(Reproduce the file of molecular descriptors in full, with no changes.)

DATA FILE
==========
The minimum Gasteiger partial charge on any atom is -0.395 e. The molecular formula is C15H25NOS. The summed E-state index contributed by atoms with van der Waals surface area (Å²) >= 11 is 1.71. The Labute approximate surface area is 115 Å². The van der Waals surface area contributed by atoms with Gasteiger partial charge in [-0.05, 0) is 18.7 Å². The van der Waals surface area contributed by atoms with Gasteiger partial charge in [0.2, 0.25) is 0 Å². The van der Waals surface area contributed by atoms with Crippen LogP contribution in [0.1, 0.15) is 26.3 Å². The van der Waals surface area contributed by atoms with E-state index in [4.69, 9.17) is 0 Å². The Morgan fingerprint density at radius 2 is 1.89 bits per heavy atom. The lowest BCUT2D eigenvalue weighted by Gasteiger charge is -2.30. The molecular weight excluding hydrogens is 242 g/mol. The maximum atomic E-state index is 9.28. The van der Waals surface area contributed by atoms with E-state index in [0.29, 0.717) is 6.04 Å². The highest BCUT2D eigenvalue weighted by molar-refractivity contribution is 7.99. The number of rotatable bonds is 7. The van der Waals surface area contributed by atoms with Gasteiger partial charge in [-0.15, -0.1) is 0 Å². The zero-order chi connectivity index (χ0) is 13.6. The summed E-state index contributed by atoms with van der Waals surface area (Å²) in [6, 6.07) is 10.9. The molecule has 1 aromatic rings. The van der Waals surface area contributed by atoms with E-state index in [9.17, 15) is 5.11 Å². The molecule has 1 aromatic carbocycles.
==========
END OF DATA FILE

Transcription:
The minimum Gasteiger partial charge on any atom is -0.395 e. The molecular formula is C15H25NOS. The summed E-state index contributed by atoms with van der Waals surface area (Å²) >= 11 is 1.71. The Labute approximate surface area is 115 Å². The van der Waals surface area contributed by atoms with Gasteiger partial charge in [-0.05, 0) is 18.7 Å². The van der Waals surface area contributed by atoms with Gasteiger partial charge in [0.2, 0.25) is 0 Å². The van der Waals surface area contributed by atoms with Crippen LogP contribution in [0.1, 0.15) is 26.3 Å². The van der Waals surface area contributed by atoms with E-state index in [4.69, 9.17) is 0 Å². The Morgan fingerprint density at radius 2 is 1.89 bits per heavy atom. The lowest BCUT2D eigenvalue weighted by Gasteiger charge is -2.30. The molecular weight excluding hydrogens is 242 g/mol. The maximum atomic E-state index is 9.28. The van der Waals surface area contributed by atoms with E-state index in [0.29, 0.717) is 6.04 Å². The highest BCUT2D eigenvalue weighted by molar-refractivity contribution is 7.99. The number of rotatable bonds is 7. The van der Waals surface area contributed by atoms with Gasteiger partial charge in [-0.15, -0.1) is 0 Å². The zero-order chi connectivity index (χ0) is 13.6. The summed E-state index contributed by atoms with van der Waals surface area (Å²) in [6, 6.07) is 10.9. The molecule has 1 aromatic rings. The van der Waals surface area contributed by atoms with E-state index in [9.17, 15) is 5.11 Å². The molecule has 1 aromatic carbocycles.